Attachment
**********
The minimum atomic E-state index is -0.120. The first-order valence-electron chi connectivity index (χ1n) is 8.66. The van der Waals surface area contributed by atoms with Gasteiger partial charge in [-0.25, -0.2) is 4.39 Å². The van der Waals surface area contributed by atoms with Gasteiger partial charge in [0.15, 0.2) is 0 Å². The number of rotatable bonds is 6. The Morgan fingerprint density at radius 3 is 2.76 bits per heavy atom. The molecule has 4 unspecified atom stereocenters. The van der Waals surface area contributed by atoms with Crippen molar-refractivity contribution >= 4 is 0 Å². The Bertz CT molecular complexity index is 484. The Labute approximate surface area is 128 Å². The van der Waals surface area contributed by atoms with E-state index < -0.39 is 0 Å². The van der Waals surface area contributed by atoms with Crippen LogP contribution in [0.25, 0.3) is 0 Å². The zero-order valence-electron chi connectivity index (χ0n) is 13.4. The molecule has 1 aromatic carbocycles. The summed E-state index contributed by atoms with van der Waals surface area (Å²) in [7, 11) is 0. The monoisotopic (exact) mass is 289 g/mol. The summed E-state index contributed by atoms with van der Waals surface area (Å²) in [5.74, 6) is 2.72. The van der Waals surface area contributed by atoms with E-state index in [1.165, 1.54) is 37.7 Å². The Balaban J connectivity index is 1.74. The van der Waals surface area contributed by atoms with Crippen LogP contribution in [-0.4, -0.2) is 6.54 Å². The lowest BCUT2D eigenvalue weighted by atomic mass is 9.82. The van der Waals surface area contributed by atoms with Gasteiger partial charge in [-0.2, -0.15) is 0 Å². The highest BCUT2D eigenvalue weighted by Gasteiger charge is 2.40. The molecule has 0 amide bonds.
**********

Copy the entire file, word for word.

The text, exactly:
The minimum atomic E-state index is -0.120. The first-order valence-electron chi connectivity index (χ1n) is 8.66. The van der Waals surface area contributed by atoms with Gasteiger partial charge in [-0.25, -0.2) is 4.39 Å². The van der Waals surface area contributed by atoms with Gasteiger partial charge in [0.15, 0.2) is 0 Å². The number of rotatable bonds is 6. The Morgan fingerprint density at radius 3 is 2.76 bits per heavy atom. The molecule has 4 unspecified atom stereocenters. The van der Waals surface area contributed by atoms with Crippen molar-refractivity contribution >= 4 is 0 Å². The Bertz CT molecular complexity index is 484. The Labute approximate surface area is 128 Å². The van der Waals surface area contributed by atoms with E-state index < -0.39 is 0 Å². The van der Waals surface area contributed by atoms with Crippen LogP contribution in [0.25, 0.3) is 0 Å². The zero-order valence-electron chi connectivity index (χ0n) is 13.4. The molecule has 1 aromatic carbocycles. The summed E-state index contributed by atoms with van der Waals surface area (Å²) in [7, 11) is 0. The monoisotopic (exact) mass is 289 g/mol. The summed E-state index contributed by atoms with van der Waals surface area (Å²) in [5.74, 6) is 2.72. The van der Waals surface area contributed by atoms with E-state index in [1.165, 1.54) is 37.7 Å². The Balaban J connectivity index is 1.74. The van der Waals surface area contributed by atoms with Crippen LogP contribution in [-0.4, -0.2) is 6.54 Å². The lowest BCUT2D eigenvalue weighted by atomic mass is 9.82. The van der Waals surface area contributed by atoms with Gasteiger partial charge in [-0.2, -0.15) is 0 Å². The highest BCUT2D eigenvalue weighted by Gasteiger charge is 2.40. The molecule has 0 amide bonds.